It’s yet another downright alarming week to be a young person. As if we didn’t have enough on our plates with the ongoing pandemic, The International Panel on Climate Change (IPCC) released a blockbuster report on Monday, confirming “irreversible” human-made climate damage. The findings read like a dystopian novel: heat waves, sea level rise, droughts, storms and accompanying human suffering are getting worse and more frequent.
And it doesn’t take a U.N. panel to see that we’re in deep trouble. We’ve watched the cascading effects of climate change all around us this year. Blistering wildfires consumed entire towns in California and Greece. The numbers from news reports are dire. Floods drowned New York City subway stations and swept through Germany, killing at least 100 people. Nearly 200 more died during the unprecedented heatwave that burned through the Pacific Northwest earlier this summer. In light of these escalating disasters, it’s no wonder our mental health is deteriorating.
There are nihilists online, commonly known in the climate community as climate doomers, who will try to tell you that a better future is fruitless. They posit we should just accept our fate, that humanity is coming to a close. Many of these doomers are as pessimistic as they are cowardly, as lazy as they are privileged. Choosing to accept this existential tragedy makes life easier for them. Pretending the trajectory of the future is completely out of their control means they have no duty but to sit back and watch the world burn.
And this, my friends, is not an option.
Though the IPCC report paints a grim picture of climate consequences to come, the report also makes it crystal clear that it’s too soon to give up. As David Pomerantz wrote on Twitter, “Imagine getting to be alive during the vanishingly thin slice of history where we understand the full gravity of the climate crisis and still have time to do something about it.” We have a unique opportunity here, and a moral obligation to seize it — not surrender. Here’s why.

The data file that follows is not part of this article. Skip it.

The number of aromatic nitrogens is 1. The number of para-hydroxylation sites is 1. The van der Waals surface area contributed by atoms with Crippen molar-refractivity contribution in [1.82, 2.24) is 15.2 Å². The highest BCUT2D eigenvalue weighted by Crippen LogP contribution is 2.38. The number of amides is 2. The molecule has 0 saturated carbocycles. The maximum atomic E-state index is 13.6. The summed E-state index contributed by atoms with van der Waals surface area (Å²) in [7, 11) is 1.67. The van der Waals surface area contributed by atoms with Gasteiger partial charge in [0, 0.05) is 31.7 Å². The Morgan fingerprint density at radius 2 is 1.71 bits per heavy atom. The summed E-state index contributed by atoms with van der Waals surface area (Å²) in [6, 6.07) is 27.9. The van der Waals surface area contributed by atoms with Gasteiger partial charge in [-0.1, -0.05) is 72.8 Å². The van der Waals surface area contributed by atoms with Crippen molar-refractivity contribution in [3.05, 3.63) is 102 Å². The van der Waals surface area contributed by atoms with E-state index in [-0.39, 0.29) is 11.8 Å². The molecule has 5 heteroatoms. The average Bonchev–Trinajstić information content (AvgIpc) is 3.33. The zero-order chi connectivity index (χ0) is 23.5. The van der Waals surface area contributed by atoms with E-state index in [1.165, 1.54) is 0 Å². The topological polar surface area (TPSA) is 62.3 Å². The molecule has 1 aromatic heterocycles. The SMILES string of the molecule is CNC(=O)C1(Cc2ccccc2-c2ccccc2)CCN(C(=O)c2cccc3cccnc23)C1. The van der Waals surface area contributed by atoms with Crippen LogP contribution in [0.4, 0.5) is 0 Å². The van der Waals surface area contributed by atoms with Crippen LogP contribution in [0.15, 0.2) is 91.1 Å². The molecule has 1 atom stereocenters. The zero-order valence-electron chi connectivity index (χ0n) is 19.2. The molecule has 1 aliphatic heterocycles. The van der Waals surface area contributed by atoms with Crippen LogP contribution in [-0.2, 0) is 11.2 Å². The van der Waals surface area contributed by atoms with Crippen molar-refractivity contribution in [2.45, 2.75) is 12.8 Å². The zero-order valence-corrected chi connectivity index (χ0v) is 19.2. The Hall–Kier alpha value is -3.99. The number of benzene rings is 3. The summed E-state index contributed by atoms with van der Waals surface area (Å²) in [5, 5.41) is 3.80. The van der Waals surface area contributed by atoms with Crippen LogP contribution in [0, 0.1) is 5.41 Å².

First of all, climate change is not a binary; we don’t either Stop or Not Stop the crisis. Instead, every fraction of a degree of warming intensifies climate consequences; our suffering will get exponentially worse if we don’t act. Slowing climate change is harm reduction: we can’t fully prevent the pain of this crisis, but we can commit to minimizing it – particularly when lives are at stake. Inaction equals death. Action equals life. The choice seems obvious.
Of course, minimizing climate change is a difficult task. It requires a complete transition off fossil fuels, whose industry has rooted its corporate interests deep in our government. I, for one, am livid that the fossil fuel industry is trying to sell our future for their own financial gain. It’s enraging that powerful people decided our generation’s right to life was less important than the money they were making — they knew climate change was coming, and chose to ignore it because it wasn’t convenient for their profits. And now we’re here. Thanks a lot.
But you know what? I’m going to use this anger to fuel me, rather than bring me down. I suggest you do the same. Dig deep, and find your own fuel. Whether it’s anger, sadness, duty, or even joy – there’s so much beauty in this world to save! – the climate feelings inside you can power our rocket towards a protected, green, and equitable future.
Here’s where to begin:
“What Can I Do? Anything,” by Emily Atkin for Heated
“We Can’t Tackle Climate Change Without You,” by Mary Annaise Heglar for Wired
Movements to Join…
Inside the Movement Newsletter
Stop The Money Pipeline
Georgia Wright is a producer on YR Media’s Adult ISH podcast and also co-host and producer with Julianna Bradley of Inherited, a podcast focused on stories from, for, and by the youth climate movement.